In still another embodiment of the invention there is provided a method of treating a disease or syndrome in a subject, by administering to the subject a composition as described above in an amount that is effective to treat or ameliorate the symptoms of the disease or syndrome. The disease or syndrome may be characterized by unwanted or inappropriate proliferation or activation of cells in the subject, for example, T-cells, myeloid cells, or plasma cells. Alternatively, the disease may be characterized by the presence of an infectious microorganism or parasite.

The disease may be selected, for example, from the group of cancers consisting of carcinomas, sarcomas, gliomas, leukemias, lymphomas, melanomas, neuroblastomas and myelomas.

The disease or syndrome may be characterized by the presence of a solid tumor, such as neuroblastoma, malignant melanoma, or carcinomas, such as breast, ovarian, prostate, lung, kidney, stomach, colorectal, liver or pancreatic carcinomas.

In these methods the pharmaceutical composition may be administered to the subject more than once, in an amount, for example of 0.1 to about 1000 mg per day, although more or less could be used.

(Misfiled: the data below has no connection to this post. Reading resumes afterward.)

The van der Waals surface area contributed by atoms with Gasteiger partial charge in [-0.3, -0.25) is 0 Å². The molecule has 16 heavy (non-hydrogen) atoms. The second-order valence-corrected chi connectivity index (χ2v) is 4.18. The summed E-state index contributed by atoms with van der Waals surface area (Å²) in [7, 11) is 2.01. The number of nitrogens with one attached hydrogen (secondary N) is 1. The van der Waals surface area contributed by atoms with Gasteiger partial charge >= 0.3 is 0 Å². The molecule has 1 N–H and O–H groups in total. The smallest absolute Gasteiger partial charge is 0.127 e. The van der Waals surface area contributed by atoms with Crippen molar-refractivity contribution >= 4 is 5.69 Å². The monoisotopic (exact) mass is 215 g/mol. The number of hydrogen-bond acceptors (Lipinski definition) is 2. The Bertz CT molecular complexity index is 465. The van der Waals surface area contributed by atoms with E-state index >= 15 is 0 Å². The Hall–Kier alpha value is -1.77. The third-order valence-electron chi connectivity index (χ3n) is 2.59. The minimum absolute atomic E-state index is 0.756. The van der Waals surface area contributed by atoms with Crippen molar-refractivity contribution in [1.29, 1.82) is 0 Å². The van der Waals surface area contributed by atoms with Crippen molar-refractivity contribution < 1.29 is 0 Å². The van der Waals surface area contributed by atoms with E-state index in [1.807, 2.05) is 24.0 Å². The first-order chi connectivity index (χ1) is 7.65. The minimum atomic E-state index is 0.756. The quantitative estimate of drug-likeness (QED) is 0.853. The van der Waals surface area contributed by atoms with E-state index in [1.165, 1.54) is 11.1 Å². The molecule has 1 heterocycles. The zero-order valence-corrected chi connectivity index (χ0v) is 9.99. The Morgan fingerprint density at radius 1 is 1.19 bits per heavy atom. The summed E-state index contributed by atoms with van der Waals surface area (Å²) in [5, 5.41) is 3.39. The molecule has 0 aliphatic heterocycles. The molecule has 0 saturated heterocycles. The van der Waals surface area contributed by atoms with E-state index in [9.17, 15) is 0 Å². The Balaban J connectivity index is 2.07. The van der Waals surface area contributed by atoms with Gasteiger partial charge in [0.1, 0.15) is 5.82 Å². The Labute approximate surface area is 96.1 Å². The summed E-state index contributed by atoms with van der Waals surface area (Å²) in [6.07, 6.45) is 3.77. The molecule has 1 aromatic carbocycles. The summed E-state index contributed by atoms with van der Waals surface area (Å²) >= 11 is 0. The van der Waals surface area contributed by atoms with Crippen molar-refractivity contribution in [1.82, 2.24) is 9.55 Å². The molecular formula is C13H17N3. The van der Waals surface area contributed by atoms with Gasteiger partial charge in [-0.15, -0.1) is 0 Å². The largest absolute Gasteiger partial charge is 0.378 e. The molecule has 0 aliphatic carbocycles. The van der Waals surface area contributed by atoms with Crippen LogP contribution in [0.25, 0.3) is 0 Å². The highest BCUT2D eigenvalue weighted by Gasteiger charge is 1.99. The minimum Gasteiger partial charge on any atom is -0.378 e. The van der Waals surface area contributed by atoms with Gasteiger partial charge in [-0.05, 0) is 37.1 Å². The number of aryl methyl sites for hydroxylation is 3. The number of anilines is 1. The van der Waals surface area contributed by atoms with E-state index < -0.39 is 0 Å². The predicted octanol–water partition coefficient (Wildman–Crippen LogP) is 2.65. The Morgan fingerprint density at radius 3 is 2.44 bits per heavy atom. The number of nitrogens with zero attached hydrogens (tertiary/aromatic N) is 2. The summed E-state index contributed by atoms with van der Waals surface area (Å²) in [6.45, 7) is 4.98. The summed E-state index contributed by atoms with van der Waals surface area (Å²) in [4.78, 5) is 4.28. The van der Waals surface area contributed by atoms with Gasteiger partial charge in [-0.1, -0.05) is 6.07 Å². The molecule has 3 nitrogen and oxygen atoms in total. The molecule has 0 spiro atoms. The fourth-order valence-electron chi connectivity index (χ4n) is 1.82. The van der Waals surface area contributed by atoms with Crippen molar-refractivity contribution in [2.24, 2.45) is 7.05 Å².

The cells undergoing unwanted or inappropriate proliferation or activation may be involved in the development and progression of one or more autoimmune diseases, such as for example, rheumatoid arthritis, Sjögren's syndrome, acute idiopathic thrombocytopenic purpura, chronic idiopathic thrombocytopenic purpura, dermatomyositis, Sydenham's chorea, myasthenia gravis, systemic lupus erythematosus, lupus nephritis, rheumatic fever, poly glandular syndromes, bullous pemphigoid, diabetes mellitus, Henoch-Schonlein purpura, post-streptococcal nephritis, erythema nodosum, Takayasu's arteritis, Addison's disease, multiple sclerosis, sarcoidosis, ulcerative colitis, erythema multiforme, IgA nephropathy, polyarteritis nodosa, ankylosing spondylitis, Goodpasture's syndrome, thromboangitis ubiterans, primary biliary cirrhosis, Hashimoto's thyroiditis, thyrotoxicosis, scleroderma, chronic active hepatitis, polymyositis/dermatomyositis, polychondritis, pamphigus vulgaris, Wegener's granulomatosis, membranous nephropathy, amyotrophic lateral sclerosis, tabes dorsalis, giant cell arteritis/polymyalgia, pernicious anemia, rapidly progressive glomerulonephritis and fibrosing alveolitis.